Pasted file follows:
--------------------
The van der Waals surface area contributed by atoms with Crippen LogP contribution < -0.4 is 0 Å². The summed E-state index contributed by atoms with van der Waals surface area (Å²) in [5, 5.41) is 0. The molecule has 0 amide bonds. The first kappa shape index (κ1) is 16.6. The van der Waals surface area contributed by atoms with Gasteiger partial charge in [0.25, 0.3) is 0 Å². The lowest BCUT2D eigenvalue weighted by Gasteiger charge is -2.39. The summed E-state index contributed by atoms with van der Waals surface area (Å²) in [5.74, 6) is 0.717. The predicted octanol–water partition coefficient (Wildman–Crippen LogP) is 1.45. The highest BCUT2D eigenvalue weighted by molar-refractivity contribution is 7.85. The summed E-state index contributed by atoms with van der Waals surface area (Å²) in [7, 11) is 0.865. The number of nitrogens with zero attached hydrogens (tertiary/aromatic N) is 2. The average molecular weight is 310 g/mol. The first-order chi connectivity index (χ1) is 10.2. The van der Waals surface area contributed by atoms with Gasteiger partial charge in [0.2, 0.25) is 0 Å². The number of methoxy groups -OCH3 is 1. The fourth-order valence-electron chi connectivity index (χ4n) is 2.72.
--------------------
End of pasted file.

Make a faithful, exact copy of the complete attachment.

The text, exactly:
The van der Waals surface area contributed by atoms with Crippen LogP contribution < -0.4 is 0 Å². The summed E-state index contributed by atoms with van der Waals surface area (Å²) in [5, 5.41) is 0. The molecule has 0 amide bonds. The first kappa shape index (κ1) is 16.6. The van der Waals surface area contributed by atoms with Gasteiger partial charge in [0.25, 0.3) is 0 Å². The lowest BCUT2D eigenvalue weighted by Gasteiger charge is -2.39. The summed E-state index contributed by atoms with van der Waals surface area (Å²) in [5.74, 6) is 0.717. The predicted octanol–water partition coefficient (Wildman–Crippen LogP) is 1.45. The highest BCUT2D eigenvalue weighted by molar-refractivity contribution is 7.85. The summed E-state index contributed by atoms with van der Waals surface area (Å²) in [7, 11) is 0.865. The number of nitrogens with zero attached hydrogens (tertiary/aromatic N) is 2. The average molecular weight is 310 g/mol. The first-order chi connectivity index (χ1) is 10.2. The van der Waals surface area contributed by atoms with Gasteiger partial charge in [0.2, 0.25) is 0 Å². The number of methoxy groups -OCH3 is 1. The fourth-order valence-electron chi connectivity index (χ4n) is 2.72.